Entrepreneurial Business and Society

Entrepreneurial Business and Society

Frontiers in European Entrepreneurship Research

Frontiers in European Entrepreneurship series

Edited by Friederike Welter, Robert Blackburn, Elisabet Ljunggren and Bjørn Willy Åmo

Entrepreneurial Business and Society summarizes contemporary research in the field of entrepreneurship and small business and explores the interplay between the entrepreneur, the entrepreneurial firm and society.

Chapter 3: Entrepreneurship policy as discourse: appropriation of entrepreneurial agency

Örsan Örge

Subjects: business and management, entrepreneurship, social entrepreneurship

Extract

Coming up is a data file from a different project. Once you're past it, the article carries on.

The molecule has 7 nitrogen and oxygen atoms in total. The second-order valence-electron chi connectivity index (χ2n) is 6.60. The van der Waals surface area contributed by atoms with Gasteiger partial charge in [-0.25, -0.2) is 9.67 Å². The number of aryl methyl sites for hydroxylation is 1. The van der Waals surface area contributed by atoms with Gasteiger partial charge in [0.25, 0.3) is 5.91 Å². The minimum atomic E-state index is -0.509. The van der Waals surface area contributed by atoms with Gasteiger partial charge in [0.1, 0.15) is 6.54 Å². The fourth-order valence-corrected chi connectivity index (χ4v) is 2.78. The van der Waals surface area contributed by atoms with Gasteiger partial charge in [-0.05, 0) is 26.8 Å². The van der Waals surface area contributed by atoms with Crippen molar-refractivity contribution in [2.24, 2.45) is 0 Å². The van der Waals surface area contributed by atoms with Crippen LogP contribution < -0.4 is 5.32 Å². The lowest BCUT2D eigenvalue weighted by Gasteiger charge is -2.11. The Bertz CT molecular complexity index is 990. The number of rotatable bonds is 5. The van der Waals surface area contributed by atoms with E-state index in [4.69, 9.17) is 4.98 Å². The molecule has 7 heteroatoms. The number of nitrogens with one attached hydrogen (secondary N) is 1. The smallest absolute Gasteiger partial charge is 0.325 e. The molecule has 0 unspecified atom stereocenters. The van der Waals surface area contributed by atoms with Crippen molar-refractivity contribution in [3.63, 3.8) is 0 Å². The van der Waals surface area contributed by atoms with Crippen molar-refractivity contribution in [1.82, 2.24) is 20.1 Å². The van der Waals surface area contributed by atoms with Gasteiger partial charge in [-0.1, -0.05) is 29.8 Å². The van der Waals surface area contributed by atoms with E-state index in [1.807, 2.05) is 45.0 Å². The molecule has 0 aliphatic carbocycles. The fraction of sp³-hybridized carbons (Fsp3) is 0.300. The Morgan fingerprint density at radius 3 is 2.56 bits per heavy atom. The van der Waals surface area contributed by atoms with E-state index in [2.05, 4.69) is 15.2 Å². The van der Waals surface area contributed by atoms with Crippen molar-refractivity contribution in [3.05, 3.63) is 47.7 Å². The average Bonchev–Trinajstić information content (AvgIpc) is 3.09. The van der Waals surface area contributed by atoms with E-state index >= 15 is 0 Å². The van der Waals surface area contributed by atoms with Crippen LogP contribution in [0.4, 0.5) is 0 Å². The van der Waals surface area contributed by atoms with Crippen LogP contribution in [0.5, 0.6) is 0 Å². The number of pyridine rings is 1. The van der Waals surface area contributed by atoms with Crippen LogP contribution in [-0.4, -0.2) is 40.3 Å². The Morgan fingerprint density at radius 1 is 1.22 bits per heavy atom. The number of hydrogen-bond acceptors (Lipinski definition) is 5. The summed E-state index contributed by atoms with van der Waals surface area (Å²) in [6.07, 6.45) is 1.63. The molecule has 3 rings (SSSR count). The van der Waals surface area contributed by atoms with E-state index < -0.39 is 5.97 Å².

This chapter provides an analysis of a particular entrepreneurship policy initiative in an emerging economy, Turkey. The policy initiative analysed in the chapter involves a support programme that was launched in 2009 with the goal of providing seed-financing to young entrepreneurs for technology-based venture ideas. The analysis offered in the chapter primarily adopts a discourse-based approach. That is, rather than examine the objective premises, structure and outcomes of this particular support programme by the Turkish government, the chapter traces the discursive field this policy initiative created and the effects that were performed within this field. With a specific focus on the power relations that are performed in and through this discursive field, the chapter shows and discusses how the policy discourse serves to frame entrepreneurship in a way that enables the government to adopt and appropriate entrepreneurial agency and to discursively leverage this position to entrench its political power. With this empirical focus, the chapter develops the argument that in addition to viewing policies as instruments to foster entrepreneurial activity, they can also be taken as discursive performances that serve to frame and construct the social or economic ‘problems’ that they address; define and limit the ways in which these problems could be approached and talked about; constitute the identities of various actors that are involved in the policy space and determine how these actors are to be interrelated.

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